Strong Unilever earnings fuel gains in UK shares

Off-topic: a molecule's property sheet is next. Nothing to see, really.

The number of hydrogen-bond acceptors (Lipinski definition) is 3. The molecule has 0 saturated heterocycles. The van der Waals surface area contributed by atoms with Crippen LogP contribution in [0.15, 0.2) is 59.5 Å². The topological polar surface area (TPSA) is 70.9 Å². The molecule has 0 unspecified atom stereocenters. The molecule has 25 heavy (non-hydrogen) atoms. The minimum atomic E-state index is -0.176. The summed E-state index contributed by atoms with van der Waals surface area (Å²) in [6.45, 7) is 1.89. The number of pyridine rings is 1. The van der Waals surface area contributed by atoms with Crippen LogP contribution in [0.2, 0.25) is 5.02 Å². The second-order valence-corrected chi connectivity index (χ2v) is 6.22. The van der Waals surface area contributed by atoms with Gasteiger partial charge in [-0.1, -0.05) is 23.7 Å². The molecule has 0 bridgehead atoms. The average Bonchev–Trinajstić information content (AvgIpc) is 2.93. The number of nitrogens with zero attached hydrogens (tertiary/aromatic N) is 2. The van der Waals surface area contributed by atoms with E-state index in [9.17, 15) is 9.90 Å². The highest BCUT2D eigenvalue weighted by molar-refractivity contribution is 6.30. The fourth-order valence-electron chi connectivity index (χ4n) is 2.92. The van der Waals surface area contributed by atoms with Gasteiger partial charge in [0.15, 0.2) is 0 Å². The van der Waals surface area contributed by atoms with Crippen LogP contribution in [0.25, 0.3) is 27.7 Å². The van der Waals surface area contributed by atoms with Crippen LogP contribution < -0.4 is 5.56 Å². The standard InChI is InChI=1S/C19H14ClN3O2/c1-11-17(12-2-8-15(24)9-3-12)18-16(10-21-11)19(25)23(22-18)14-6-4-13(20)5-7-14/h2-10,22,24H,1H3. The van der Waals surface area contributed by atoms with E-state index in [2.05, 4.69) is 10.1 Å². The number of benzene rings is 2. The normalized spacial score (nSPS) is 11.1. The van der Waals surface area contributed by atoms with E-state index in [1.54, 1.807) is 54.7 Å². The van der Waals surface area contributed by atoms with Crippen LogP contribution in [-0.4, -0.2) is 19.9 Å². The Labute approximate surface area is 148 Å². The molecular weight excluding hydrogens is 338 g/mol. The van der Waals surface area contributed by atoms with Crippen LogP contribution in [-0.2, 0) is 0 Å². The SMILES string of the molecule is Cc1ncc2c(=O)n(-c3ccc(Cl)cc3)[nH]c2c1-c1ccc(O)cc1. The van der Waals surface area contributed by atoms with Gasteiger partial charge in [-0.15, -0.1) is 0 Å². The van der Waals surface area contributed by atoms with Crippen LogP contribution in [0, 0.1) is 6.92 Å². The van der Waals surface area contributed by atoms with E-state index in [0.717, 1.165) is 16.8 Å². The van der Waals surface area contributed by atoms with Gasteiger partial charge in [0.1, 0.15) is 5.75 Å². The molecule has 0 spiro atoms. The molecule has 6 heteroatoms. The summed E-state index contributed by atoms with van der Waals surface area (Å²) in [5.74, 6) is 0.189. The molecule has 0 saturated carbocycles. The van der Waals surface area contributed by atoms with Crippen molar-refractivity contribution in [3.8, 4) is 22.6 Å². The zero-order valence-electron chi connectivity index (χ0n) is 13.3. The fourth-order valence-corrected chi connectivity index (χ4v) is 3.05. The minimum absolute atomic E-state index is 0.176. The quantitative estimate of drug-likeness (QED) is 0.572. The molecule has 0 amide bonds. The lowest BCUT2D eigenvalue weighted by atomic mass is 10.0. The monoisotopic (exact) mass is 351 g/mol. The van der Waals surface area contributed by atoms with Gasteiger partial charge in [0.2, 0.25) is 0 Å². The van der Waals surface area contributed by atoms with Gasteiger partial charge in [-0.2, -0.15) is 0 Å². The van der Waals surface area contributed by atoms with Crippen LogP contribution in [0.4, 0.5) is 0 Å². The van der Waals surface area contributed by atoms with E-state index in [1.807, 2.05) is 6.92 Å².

* FTSE 100 index adds 0.1 percent, stalls at 6,200 level * Unilever hits all-time peak after full-year results * Takeover chatter fuels gain in United Utilities * TUI Travel drops as German parent dashes takeover hopes By Jon Hopkins LONDON, Jan 23 (Reuters) - Strong earnings from household goods firm Unilever drove gains in Britain's top share index on Wednesday, with the numbers boding well for the nascent full-year results season. Unilever shares jumped to a record high, alone providing almost 3 points of the FTSE 100 index's gains with a 2.3 percent rise in strong early volume of almost half its 90-day daily average in the first hour of trade. The global consumer goods company earlier reported underlying sales growth of 6.9 percent or 2012, beating forecasts of 6.5 percent, propelled by double-digit growth in emerging markets. "Unilever looks to have moved from a recovery play to a core portfolio holding. Exposure to the Emerging Markets remains enticing, cashflow and the resulting dividend payment still attractive, while its defensive attributes continue to appeal," Keith Bowman, Equity Analyst at Hargreaves Lansdown Stockbrokers said. At 0916 GMT, the FTSE 100 index was up 7.85 points, or 0.1 percent, at 6,187.02 points, having reached a 2013 peak at 6,199.59 in early deals. The blue chip index closed flat on Tuesday, weighed by falls in financials and mining stocks. "Investors have banished thoughts of an imminent correction and are back out in force this morning thanks to more positive results," Mike McCudden, Head of Derivatives at stockbroker Interactive Investor said. "Furthermore, with strong signals that we will see a bill from the U.S. House of Representatives granting a four month extension to the debt deadline, investors are happy to ride the current wave of confidence for a while longer." Republican leaders in the House signalled on Wednesday that they would aim to pass a bill to extend the U.S. debt limit. The White House said this would remove uncertainty about the issue. The Standard & Poor's 500 index rose to a fresh five-year closing high on Wall Street on Tuesday on the debt ceiling news, also supported by some positive earnings reports. Back in London, BHP Billiton also lent strength to the blue chips, up 1.1 percent and providing around 2 points of the FTSE's gains. The global miner boosted its iron ore output by 3 percent in the December quarter, as it races to supply more of the raw material to Chinese steelmakers despite signs of a softening market. BHP's advance lifted the heavyweight mining sector , while energy stocks also found gains benefitting from a firmer crude price as well as some underlying takeover talks. BG Group extended Tuesday's gains, up 0.3 percent amid rehashed speculation that BP was running the slide-rule over the company, according to a Daily Mail report. The Independent newspaper also picked up on the renewed bid rumours and said BP, Royal Dutch Shell and Exxon Mobil have all been thrown up as possible bargain hunters for BG, together with buyers who may emerge from China. BP was up 0.3 percent, and Royal Dutch shares were flat. Among other takeover chatter, United Utilities added 1.7 percent, the most traded FTSE 100 stock reaching its 90-day daily volume average in the first-hour of trade, on speculation that a consortium of infrastructure funds were lining up a bid of between 8 and 10 billion pounds for the multi-utility, according to the Daily Telegraph market report. The Financial Times however, pointed out that non-executive director Sara Weller bought shares in United Utilities on Tuesday, suggesting there is no real foundation to recent bid gossip. And a touch of takeover hopes knocked TUI Travel shares 4.8percent lower, with its parent, German travel and ourism group TUI AG saying it has no intention of making an offer for the majority-owned British unit. Among other FTSE 100 fallers, ex-dividend factors clipped 1.97 points off the index, with contractor caterer Compass Group and utility Scottish & Southern Energy both trading without entitlement to their latest payouts. (Reporting by Jon Hopkins)